CAAF just issued the following order in the caes of Major Nidal Hasan:

On consideration of the petition for extraordinary relief in the nature of a writ of prohibition to prevent the military judge from ordering the forcible shaving of Petitioner’s facial hair, and Petitioner’s motion for a stay of proceedings, it is, by the Court, this 15th day of August, 2012,

ORDERED:

That said motion for a stay of proceedings is hereby granted, pending further order of the Court.

Respondent will file an answer to said petition on or before 12:00 p.m. EDT, August 22, 2012.

Hasan v. Gross, __ M.J. __, No. 12-8032/AR (C.A.A.F. Aug. 15, 2012).

16 Responses to “BREAKING NEWS: CAAF stays Hasan trial over forced shaving issue”

  1. Dew_Process says:

    Very interesting!  Does anyone know the basis for the Writ?  1st Amendment issue would seem likely, but ultimately I doubt if it will get much traction.

  2. West Point Quaker says:

    I think the writ is based primarily on the Religious Freedom Restoration Act at 42 USC 2000bb. 

  3. Publius-Publicola says:

    If the writ is seeking to prevent the forcible shaving of Maj Hasan, then why stay the court-martial proceedings in their entirety to consider whether to issue the writ or not?  Why not just stay the trial judge from ordering the forcible shaving of Maj Hasan until CAAF considers the issue?  Surely the entire trial does not need to be put on hold for this.  After all, the trial is scheduled to start next week and has been in the making for two years or so.  Furthermore, why order Col Gross in his individual capacity to respond (as I believe he is the sole respondent, not the United States)?  Why not order appellate government to respond on his behalf? 

  4. WestCoastDefense says:

    Given that the Hassan beard story is being covered by national news outlets I wonder if CAAF’s action was spurred by wanting to avoid creating international news headlines about a muslim man (even one accused of mass murder) having had his beard forcibly shaved.  In parts of the AOR many men would probably prefer waterboarding to their beard being forcibly shaved. I could see how there might be concern about cultural sensitivities and that this could be used as recruitment tool.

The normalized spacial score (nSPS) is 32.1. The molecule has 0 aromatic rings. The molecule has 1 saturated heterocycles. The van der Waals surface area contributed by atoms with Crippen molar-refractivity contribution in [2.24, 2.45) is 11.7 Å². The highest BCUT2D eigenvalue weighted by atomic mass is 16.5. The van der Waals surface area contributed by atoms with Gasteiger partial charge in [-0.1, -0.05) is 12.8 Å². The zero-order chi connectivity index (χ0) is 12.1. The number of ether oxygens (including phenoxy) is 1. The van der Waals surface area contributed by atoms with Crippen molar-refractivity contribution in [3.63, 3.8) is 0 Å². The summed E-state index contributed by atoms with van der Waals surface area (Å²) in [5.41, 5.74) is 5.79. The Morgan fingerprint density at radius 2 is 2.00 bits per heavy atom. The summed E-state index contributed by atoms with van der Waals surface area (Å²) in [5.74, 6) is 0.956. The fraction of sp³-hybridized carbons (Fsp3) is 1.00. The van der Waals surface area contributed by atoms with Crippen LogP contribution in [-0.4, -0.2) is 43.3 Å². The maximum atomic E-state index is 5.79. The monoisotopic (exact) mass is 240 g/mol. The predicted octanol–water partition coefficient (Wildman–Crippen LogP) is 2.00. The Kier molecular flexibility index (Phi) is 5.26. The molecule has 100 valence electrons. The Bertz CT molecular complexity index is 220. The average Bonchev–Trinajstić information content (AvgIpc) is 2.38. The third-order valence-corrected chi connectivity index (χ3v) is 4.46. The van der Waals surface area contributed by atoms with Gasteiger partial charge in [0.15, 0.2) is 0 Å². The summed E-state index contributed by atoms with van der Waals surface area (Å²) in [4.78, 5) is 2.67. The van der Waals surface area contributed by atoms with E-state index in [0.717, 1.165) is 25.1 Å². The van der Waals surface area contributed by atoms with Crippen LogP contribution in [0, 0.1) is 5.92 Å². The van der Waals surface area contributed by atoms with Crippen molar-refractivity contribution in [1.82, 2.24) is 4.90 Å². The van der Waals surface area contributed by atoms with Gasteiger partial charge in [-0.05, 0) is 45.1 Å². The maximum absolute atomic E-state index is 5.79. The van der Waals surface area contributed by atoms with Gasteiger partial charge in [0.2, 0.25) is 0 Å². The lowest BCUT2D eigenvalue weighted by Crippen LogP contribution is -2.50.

5. Dwight Sullivan says:

    Actually, Publius Publicola, the order was addressed to one “Borgnino” as counsel for respondent.  I believe that woudl be Captain Kenneth W. Borgnino of the Army Government Appellate Division.

  6. stewie says:

    I understand and agree wholeheartedly with the concept of no special favors, and proper respect for the court and the uniform.
     
    But every once in awhile, a situation comes along that creates an exception.

  7. Babu says:

    I defer to John Bender:

  8. Publius-Publicola says:

    Mr Sullivan, appears to me that Col Gross is the only respondent on the order.  If the United States wishes to move to substitute for him, then I suppose it can.  But the United States does not appear to be a party yet.  And frankly, if you were the United States, would you want to defend this forcible shaving order?  Let the Major appear in court with a beard (can’t see this as disruptive in any way) and give the members an appropriate instruction that the Major has opted not to appear in the proper uniform.  Then there is no issue and the trial continues.